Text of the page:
A group of more than 40 organisations have joined forces with the Mayor of London to lobby for business rates reform.

The alliance, which represents more than 16,000 businesses, has called for a full review of the effectiveness of the business rates system and “more realistic” transitional relief proposals.

The Mayor of London Sadiq Khan has been joined by the New West End Company, London First, the London Chamber of Commerce, the Federation and Small Businesses London and councils from across the capital in pushing for reform.

It comes less than a month after New West End Company chairman Sir Peter Rogers warned that transitional relief proposals were “extremely disappointing” and would be “catastrophic” for London businesses, which would have little time to adjust to business rate hikes of up to 80%.

London businesses face the possibility of an estimated £885m annual increase in business rates.

Retailers in prime locations in the capital such as Bond Street and Oxford Street face daunting jumps, while in locations in the Northwest such as Bolton, Oldham and Rochdale, retailers are likely to benefit from drops in rates of between 39% and 56%.

According to the alliance, the Government’s transitional relief scheme, which caps rises at 45% every year, “does little to enable businesses to prepare for this significant rise.”

The group claims that having just six months to prepare for the tax hike will spark “a slowing of investment, job creation and profitability” for businesses across London.

It added that businesses of all types would “find it difficult to grow” or “even to survive” unless measures are taken to reform the system.

The alliance is calling for:

  • A realistic transitional relief proposal to enable businesses to plan properly for the large rate rises, as have previously been in place;
  • Positive consideration of mitigating policies and projects that will enable London businesses to generate the income needed to meet the rise;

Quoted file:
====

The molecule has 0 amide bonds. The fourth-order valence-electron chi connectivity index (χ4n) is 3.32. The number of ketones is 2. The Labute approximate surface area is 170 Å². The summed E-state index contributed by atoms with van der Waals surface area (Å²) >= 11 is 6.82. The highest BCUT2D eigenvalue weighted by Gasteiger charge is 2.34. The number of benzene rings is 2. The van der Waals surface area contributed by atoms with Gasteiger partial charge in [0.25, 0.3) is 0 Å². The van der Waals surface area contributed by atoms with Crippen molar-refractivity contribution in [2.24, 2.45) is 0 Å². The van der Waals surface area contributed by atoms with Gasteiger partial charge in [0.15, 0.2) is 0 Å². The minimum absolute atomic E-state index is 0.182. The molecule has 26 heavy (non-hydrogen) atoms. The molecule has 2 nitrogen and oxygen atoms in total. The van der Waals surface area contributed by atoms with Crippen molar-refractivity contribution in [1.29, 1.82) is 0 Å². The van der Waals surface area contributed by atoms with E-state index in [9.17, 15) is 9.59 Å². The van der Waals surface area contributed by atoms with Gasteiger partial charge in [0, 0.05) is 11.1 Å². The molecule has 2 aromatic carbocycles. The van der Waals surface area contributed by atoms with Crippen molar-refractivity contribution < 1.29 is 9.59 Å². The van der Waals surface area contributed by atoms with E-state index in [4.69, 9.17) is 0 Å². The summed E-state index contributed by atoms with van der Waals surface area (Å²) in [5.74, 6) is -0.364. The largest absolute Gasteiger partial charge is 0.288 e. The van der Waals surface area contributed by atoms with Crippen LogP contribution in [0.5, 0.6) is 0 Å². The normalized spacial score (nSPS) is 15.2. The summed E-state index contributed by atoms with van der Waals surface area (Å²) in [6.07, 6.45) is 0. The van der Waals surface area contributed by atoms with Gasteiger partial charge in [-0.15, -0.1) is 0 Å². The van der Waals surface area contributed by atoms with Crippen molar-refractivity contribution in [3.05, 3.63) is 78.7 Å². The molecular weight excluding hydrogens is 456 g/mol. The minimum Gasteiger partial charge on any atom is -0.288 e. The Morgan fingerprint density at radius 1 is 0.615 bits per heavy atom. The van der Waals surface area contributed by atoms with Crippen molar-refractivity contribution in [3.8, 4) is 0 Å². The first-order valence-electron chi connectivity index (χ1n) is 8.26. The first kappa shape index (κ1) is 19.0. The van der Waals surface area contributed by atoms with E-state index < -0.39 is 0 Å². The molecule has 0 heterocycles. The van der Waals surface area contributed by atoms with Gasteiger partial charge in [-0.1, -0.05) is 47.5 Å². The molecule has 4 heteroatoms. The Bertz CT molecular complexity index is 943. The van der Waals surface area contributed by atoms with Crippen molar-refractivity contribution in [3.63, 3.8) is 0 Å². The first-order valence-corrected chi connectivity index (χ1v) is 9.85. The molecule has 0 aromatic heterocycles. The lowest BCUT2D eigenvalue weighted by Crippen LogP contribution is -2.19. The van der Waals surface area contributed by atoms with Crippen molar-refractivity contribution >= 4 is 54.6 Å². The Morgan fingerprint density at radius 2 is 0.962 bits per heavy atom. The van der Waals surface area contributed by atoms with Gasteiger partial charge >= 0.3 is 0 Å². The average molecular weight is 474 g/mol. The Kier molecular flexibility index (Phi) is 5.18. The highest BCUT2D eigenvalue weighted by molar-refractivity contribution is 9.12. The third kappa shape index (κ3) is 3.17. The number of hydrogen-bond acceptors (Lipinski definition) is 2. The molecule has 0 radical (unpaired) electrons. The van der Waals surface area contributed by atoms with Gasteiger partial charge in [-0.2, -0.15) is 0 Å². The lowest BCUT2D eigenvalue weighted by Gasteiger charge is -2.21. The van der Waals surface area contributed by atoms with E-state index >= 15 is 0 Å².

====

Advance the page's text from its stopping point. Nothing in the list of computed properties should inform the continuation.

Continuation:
• A commitment to a long term review of the effectiveness of business rates as a way of taxing businesses.

Rogers said: “2016 has seen the Government deliver a series of setbacks to the West End retail sector – beginning with the rejection of crucial proposals to modernise the law on Sunday trading in March and now with this crippling revaluation of business rates.

“We are urging the Chancellor to kick-start an overhaul of the revaluation system and seriously consider measures such as annual revaluations and the possibility of separating London from the national system to ensure our capital is protected for the future.”

Deputy Mayor for Business, Rajesh Agrawal, added: “It is unacceptable that thousands of firms in the capital are in effect facing 50% increases in their business rates bills with barely six months’ notice.

“It is clear that we need far stronger transitional arrangements to soften the immediate impact and give businesses in the capital chance to plan ahead. We also need greater devolution over London’s business rates including local control over future revaluations, so we can invest more in supporting jobs and growth in London, which in turn stimulates the UK economy as a whole.”